Amsterdam, Venice, Barcelona, Paris - the poster children for overtourism are well-known. Now, 20 more cities are on alert lest they turn into the future face of the problem, according to a new report from the World Travel & Tourism Council and commercial real estate firm JLL.

The report, called “Destination 2030,” examines the tourism “readiness” of 50 destinations around the world and groups cities into five types.

Lauro Ferroni, JLL’s global head of hotels and hospitality research, said the cities that are already the busiest - the Amsterdams and the Madrids - have to think about tourism through a different lens.

“Those cities are the ones that are going to start focusing less on attracting a whole lot of new visitors,” he says. Instead, they have to shift their focus to dispersing crowds throughout their city and encouraging visitors to come at off-peak times.

The study adds a fresh layer to the ongoing conversation over how much tourism is too much, and how both iconic and emerging destinations can cope with the world’s apparently insatiable appetite for travel.

“Over the past few years . . . several destinations, and cities in particular, have been criticised in the media for the under-management of travel and tourism and the stresses that visitor numbers have put on urban systems and residents,” the report said.


1) Emerging performers

This category includes destinations where infrastructure and tourism momentum are growing along with the pressures associated with more tourists.

Cities include Bangkok; Cape Town, South Africa; Ho Chi Minh City, Vietnam; Istanbul; Jakarta, Indonesia; Mexico City; and New Delhi.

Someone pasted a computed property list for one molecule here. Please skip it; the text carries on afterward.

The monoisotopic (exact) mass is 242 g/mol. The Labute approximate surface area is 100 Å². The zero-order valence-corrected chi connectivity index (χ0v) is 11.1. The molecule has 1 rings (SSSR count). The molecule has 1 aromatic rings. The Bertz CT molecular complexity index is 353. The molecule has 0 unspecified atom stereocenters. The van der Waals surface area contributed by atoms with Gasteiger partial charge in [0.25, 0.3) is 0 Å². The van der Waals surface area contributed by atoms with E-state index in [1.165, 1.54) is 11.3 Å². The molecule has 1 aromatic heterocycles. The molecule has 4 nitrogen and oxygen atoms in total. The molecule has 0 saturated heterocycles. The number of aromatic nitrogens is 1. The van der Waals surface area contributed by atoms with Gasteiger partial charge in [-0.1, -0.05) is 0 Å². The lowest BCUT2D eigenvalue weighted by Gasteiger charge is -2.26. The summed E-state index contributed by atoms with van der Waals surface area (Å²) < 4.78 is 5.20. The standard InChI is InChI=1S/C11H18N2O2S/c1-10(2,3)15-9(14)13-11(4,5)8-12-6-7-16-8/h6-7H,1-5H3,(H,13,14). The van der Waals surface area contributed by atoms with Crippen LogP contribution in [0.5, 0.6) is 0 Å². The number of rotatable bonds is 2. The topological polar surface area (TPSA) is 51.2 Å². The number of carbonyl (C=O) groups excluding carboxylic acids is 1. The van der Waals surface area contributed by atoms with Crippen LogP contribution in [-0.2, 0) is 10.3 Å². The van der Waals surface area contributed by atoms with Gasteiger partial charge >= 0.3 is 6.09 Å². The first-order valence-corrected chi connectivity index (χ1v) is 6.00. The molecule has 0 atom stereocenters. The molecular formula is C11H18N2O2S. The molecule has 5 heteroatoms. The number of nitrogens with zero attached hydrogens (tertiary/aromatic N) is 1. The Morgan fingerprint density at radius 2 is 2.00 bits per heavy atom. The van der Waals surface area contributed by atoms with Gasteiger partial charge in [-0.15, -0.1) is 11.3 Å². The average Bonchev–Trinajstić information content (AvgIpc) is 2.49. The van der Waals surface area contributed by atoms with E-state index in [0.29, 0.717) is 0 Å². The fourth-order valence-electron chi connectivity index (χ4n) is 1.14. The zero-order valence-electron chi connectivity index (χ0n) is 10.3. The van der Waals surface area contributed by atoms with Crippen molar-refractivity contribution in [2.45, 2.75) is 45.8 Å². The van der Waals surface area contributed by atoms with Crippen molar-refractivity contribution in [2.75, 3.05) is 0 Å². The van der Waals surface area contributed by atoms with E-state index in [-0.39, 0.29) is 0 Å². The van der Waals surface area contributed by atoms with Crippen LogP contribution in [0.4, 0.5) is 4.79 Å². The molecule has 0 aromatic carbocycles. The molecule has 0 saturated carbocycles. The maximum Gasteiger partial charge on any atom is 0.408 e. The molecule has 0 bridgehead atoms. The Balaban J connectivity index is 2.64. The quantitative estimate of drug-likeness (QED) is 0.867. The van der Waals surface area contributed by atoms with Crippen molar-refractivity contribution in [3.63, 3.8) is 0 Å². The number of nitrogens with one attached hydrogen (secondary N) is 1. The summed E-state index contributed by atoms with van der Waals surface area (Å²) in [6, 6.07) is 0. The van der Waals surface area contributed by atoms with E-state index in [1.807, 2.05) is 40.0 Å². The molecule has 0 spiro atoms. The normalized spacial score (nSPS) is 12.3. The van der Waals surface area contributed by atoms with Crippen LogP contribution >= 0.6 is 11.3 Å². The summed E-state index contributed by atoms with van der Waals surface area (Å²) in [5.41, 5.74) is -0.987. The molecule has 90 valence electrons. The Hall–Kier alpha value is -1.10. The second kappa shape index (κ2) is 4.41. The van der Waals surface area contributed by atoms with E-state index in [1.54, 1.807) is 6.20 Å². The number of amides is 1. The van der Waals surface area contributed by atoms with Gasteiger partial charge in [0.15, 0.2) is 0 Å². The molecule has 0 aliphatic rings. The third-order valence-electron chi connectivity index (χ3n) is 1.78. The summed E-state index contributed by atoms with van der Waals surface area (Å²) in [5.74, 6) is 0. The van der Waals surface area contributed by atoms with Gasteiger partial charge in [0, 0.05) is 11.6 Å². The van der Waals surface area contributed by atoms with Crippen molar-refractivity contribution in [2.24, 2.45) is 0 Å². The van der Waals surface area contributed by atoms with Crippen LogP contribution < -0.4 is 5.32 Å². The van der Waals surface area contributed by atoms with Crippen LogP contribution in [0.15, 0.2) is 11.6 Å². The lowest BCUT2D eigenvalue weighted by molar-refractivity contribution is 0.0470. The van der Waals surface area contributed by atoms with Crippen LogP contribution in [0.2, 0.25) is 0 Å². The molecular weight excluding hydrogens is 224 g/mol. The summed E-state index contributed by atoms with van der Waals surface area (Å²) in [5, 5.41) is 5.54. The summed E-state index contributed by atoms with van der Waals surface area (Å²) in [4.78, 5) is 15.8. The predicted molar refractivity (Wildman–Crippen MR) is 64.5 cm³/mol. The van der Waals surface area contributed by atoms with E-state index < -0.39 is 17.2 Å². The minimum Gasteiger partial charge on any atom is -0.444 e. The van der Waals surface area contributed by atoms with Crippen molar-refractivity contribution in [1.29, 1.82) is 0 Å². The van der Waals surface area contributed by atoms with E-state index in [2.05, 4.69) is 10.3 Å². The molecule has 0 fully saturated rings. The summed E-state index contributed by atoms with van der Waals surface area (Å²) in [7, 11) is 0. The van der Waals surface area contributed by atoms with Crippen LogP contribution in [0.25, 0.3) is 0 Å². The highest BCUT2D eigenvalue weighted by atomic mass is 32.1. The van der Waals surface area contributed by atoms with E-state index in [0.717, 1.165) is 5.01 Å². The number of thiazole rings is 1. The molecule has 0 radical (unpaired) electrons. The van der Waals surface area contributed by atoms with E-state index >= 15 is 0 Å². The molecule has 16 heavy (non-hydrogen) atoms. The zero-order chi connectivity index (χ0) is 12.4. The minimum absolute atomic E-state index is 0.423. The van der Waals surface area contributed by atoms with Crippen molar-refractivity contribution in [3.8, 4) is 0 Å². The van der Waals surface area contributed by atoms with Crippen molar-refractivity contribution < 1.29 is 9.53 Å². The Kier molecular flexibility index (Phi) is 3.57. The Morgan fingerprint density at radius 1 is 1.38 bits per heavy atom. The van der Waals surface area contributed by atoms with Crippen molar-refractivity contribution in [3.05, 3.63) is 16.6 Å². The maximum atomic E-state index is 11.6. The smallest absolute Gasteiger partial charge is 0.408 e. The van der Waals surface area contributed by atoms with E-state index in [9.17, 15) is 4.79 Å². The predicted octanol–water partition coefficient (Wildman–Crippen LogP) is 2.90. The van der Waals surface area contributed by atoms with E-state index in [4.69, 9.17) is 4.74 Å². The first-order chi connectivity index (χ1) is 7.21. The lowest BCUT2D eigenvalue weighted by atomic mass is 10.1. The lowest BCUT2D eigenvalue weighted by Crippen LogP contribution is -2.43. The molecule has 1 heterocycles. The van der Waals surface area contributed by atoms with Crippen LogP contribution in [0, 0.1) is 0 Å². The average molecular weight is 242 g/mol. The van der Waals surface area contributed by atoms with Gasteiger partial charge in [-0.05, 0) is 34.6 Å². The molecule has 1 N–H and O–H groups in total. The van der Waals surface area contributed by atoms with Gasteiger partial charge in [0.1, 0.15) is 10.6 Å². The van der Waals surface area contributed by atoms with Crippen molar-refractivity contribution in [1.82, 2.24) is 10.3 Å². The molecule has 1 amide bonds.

2) Mature performers

These 13 cities have an established tourism infrastructure, strong leisure or business travel, and good positioning to manage current growth levels. “But there is a risk of future strains related to visit volume, infrastructure or activity that is testing readiness for additional growth,” the report said.

Cities include: Auckland, New Zealand; Berlin; Dublin; Las Vegas; Lisbon; London; Los Angeles; Madrid; Miami; New York; Seoul, South Korea; Seville, Spain; and Sydney.

3) Managing momemtum cities:

These cities are described in the report as having established tourism infrastructure and urban readiness but heavy leisure travel volume “with potential to cause strain on the city.”

Cities include: Amsterdam, Barcelona, Paris, Prague, Rome, San Francisco, Stockholm and the Canadian cities of Toronto and Vancouver.

4) Dawning developers

Cities listed in this category are experiencing somewhat less pressure. With an emerging tourism infrastructure, they were experiencing gradual tourism growth and lower visitor concentration.

Cities include: Bogota, Colombia; Buenos Aires, Argentina; Cairo; Chengdu, China; Kuala Lumpur, Malaysia; Lima, Peru; Manila, Philippines; Moscow; Mumbai, India; Rio de Janeiro; and Riyadh, Saudi Arabia.

5) Balanced dynamics cities:

This category includes cities with an established infrastructure for visitors, a larger-than-average share of business travellers and room to grow comfortably. Cities include Dubai; Beijing; Chicago; Hong Kong; Munich; Osaka, Japan; Shanghai; Singapore; Tokyo; and Washington.